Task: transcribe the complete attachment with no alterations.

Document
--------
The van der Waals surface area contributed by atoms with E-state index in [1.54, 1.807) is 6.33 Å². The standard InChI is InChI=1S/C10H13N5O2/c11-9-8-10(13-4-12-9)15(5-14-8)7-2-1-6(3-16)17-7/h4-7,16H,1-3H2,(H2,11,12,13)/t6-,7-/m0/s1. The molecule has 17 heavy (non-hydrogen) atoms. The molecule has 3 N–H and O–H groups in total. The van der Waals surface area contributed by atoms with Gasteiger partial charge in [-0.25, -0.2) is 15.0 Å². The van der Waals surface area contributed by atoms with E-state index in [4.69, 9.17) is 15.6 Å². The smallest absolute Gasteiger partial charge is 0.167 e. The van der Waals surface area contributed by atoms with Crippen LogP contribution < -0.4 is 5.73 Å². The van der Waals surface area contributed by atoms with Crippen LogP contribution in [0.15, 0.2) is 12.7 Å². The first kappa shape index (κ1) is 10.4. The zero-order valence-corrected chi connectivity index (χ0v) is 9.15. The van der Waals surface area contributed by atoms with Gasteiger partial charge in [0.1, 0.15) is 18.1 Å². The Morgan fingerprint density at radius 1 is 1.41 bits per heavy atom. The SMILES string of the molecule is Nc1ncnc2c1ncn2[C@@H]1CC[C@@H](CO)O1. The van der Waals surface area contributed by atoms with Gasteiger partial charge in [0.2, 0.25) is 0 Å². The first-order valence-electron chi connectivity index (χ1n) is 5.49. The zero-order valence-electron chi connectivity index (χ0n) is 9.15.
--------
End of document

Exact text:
The van der Waals surface area contributed by atoms with E-state index in [1.54, 1.807) is 6.33 Å². The standard InChI is InChI=1S/C10H13N5O2/c11-9-8-10(13-4-12-9)15(5-14-8)7-2-1-6(3-16)17-7/h4-7,16H,1-3H2,(H2,11,12,13)/t6-,7-/m0/s1. The molecule has 17 heavy (non-hydrogen) atoms. The molecule has 3 N–H and O–H groups in total. The van der Waals surface area contributed by atoms with Gasteiger partial charge in [-0.25, -0.2) is 15.0 Å². The van der Waals surface area contributed by atoms with E-state index in [4.69, 9.17) is 15.6 Å². The smallest absolute Gasteiger partial charge is 0.167 e. The van der Waals surface area contributed by atoms with Crippen LogP contribution < -0.4 is 5.73 Å². The van der Waals surface area contributed by atoms with Crippen LogP contribution in [0.15, 0.2) is 12.7 Å². The first kappa shape index (κ1) is 10.4. The zero-order valence-corrected chi connectivity index (χ0v) is 9.15. The van der Waals surface area contributed by atoms with Gasteiger partial charge in [0.1, 0.15) is 18.1 Å². The Morgan fingerprint density at radius 1 is 1.41 bits per heavy atom. The SMILES string of the molecule is Nc1ncnc2c1ncn2[C@@H]1CC[C@@H](CO)O1. The van der Waals surface area contributed by atoms with Gasteiger partial charge in [0.2, 0.25) is 0 Å². The first-order valence-electron chi connectivity index (χ1n) is 5.49. The zero-order valence-electron chi connectivity index (χ0n) is 9.15.